“I wonder if Dr. White believes he was actually able to have chosen not to make that joke. That would be inconsistent with his causal determinism - the idea that our actions are casually necessary and cannot be otherwise.”

Right his actual practice would contradict his espoused beliefs (again not a surprise at all as he lives in the world that God has made not in the world that he imagines when he spouts off about his calvin-ism).

“Given God's decree that Dr. White make the joke and His foreknowledge of the joke; causal determinism says the joke was necessary and could not have been otherwise.”

Exactly which is why if White’s espoused beliefs are true then he never HAS A CHOICE AND DOES EVERYTHING THAT HE DOES OUT OF CAUSAL NECESSITY LIKE A GOOD ROBOT!

“Causal determinism is the specific idea that Molinists object to (not God's control), so this is a crucial point for Dr. White to get inconsistent about.”

Again, Dan, you really caught him with his pants down! :-)

Robert

#John1453 said...

Calvinists use "free" or "ability to choose" in a different sense than ordinary people or than non-determinists. So JW probably thinks he was being consistent in his words.

However, Dan is quite correct to observe that for JW to say that he could have chosen otherwise is inconsistent with JE's beliefs as expressed elsewhere. For example, in his article on J. Edwards at his website, he writes:

". . . Edwards moves into the Arminian concept of "foreknowledge" and what it means. Rather than following a linguistic path of connecting the term with the Old Testament concept of "knowledge" (yadah), Edwards allows the Arminian definition to stand, but then turns it on its head by stating,

'Contingency, as it is holden by some, is at the same time contradicted by themselves, if they hold foreknowledge. This is all that follows from an absolute, unconditional, irreversible decree, that it is impossible but that the things decreed should be. The same exactly follows from foreknowledge, that it is absolutely impossible but that the thing certainly foreknown should precisely come to pass...The foreknowledge of God will necessarily infer a decree: for God could not foreknow that things would be, unless he had decreed they should be; and that because things would not be future, unless he had decreed they should be.' [end of quote]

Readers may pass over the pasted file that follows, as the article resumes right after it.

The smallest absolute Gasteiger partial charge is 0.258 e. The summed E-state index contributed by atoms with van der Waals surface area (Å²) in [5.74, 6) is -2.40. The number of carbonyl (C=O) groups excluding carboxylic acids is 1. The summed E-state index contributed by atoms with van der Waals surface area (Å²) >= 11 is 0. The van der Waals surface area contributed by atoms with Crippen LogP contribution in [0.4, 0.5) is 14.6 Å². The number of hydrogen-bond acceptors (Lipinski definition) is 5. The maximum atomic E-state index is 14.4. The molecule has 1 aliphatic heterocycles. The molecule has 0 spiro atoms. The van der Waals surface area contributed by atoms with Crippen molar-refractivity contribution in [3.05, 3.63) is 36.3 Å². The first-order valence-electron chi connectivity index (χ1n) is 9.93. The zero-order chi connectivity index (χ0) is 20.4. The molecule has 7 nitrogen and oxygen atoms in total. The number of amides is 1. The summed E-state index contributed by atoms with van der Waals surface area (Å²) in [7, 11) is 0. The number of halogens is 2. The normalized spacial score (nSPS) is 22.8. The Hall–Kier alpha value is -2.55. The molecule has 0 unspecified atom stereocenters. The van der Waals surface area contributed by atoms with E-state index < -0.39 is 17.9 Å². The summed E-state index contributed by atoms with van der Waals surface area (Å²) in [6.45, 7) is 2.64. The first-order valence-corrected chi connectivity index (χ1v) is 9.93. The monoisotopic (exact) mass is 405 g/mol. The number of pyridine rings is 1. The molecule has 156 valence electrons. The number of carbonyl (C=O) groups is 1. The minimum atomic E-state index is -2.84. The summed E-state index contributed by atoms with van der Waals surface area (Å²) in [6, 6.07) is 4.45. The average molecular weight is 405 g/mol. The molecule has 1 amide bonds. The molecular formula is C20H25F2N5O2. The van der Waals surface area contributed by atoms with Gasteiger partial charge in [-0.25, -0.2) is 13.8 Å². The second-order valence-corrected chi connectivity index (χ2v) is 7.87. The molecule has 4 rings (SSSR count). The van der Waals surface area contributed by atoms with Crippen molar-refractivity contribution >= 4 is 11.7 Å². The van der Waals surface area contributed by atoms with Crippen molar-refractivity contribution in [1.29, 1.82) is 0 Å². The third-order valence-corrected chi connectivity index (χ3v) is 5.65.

This goes back to Edwards' concept of time as created thing, and the impossibility, based upon this, of contingency, shadows of which were seen in the above discussion of the end for which God created the world. If God foreknows something, then it will surely come to pass, unless there can be error in God's knowledge. Hence, there is no difference between this foreknowledge and decree, for it will surely come to pass no matter what word you use to describe it."

So, as with all Calvinists JW believes that God knows future events because He has decreed what those future events will be, and, once God has decreed something, it cannot be otherwise than He has decreed it to be.

regards,
#John

Robert said...

John wrote:

“Calvinists use "free" or "ability to choose" in a different sense than ordinary people or than non-determinists. So JW probably thinks he was being consistent in his words.”

Yes they do sometimes use words differently, talking about the same things as ordinary people do but with very different meanings invested in their words. It is similar to talking with a cultist about common Christian ideas where they use the exact same terms but with their own meanings.

That being said, James White was not at all consistent with his words and his cherished but false calvinistic beliefs. He had a momentary lapse and his comment actually fit the real world we all live in. Too bad he keeps holding onto his false Calvinistic views. He has become a zealous evangelist for calvin-ism attacking other believers who are not calvinists (e.g. currently William Lane Craig and molinism is the perceived threat that he feels needs to be attacked).

Robert

Godismyjudge said...

John,

Probably, but unless I have evidence to the contrary, I allow for the chance that he is unaware of his own philisopical commitments and contradicts them from time to time. I do think that if compatiblists were transparent about the sense in which they hold we can choose otherwise, they would have far less adhearents.

Time (created or not) may well be a separate issue; or at least the connection isn't imediately obvious to me. On the other hand, B-theory time seems to absolutly flow determinist.

God be with you,
Dan